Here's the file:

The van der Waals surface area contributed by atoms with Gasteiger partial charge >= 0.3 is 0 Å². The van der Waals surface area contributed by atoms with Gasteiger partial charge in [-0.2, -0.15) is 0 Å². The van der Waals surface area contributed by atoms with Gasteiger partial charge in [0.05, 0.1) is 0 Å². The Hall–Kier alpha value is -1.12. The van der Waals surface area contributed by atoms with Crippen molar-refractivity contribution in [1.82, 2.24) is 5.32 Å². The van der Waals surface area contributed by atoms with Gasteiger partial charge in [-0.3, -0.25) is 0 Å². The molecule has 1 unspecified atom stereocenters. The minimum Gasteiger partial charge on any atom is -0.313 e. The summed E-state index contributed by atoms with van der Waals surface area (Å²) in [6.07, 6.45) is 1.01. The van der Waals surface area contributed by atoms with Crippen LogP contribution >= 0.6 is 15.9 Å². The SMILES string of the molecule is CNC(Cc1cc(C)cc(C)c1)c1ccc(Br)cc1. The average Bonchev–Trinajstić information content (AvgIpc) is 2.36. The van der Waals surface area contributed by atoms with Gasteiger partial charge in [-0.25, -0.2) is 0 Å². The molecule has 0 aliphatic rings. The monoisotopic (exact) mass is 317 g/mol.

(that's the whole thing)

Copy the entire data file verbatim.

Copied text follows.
The van der Waals surface area contributed by atoms with Gasteiger partial charge >= 0.3 is 0 Å². The van der Waals surface area contributed by atoms with Gasteiger partial charge in [-0.2, -0.15) is 0 Å². The van der Waals surface area contributed by atoms with Gasteiger partial charge in [0.05, 0.1) is 0 Å². The Hall–Kier alpha value is -1.12. The van der Waals surface area contributed by atoms with Crippen molar-refractivity contribution in [1.82, 2.24) is 5.32 Å². The van der Waals surface area contributed by atoms with Gasteiger partial charge in [-0.3, -0.25) is 0 Å². The molecule has 1 unspecified atom stereocenters. The minimum Gasteiger partial charge on any atom is -0.313 e. The summed E-state index contributed by atoms with van der Waals surface area (Å²) in [6.07, 6.45) is 1.01. The van der Waals surface area contributed by atoms with Crippen LogP contribution >= 0.6 is 15.9 Å². The SMILES string of the molecule is CNC(Cc1cc(C)cc(C)c1)c1ccc(Br)cc1. The average Bonchev–Trinajstić information content (AvgIpc) is 2.36. The van der Waals surface area contributed by atoms with Gasteiger partial charge in [-0.25, -0.2) is 0 Å². The molecule has 0 aliphatic rings. The monoisotopic (exact) mass is 317 g/mol.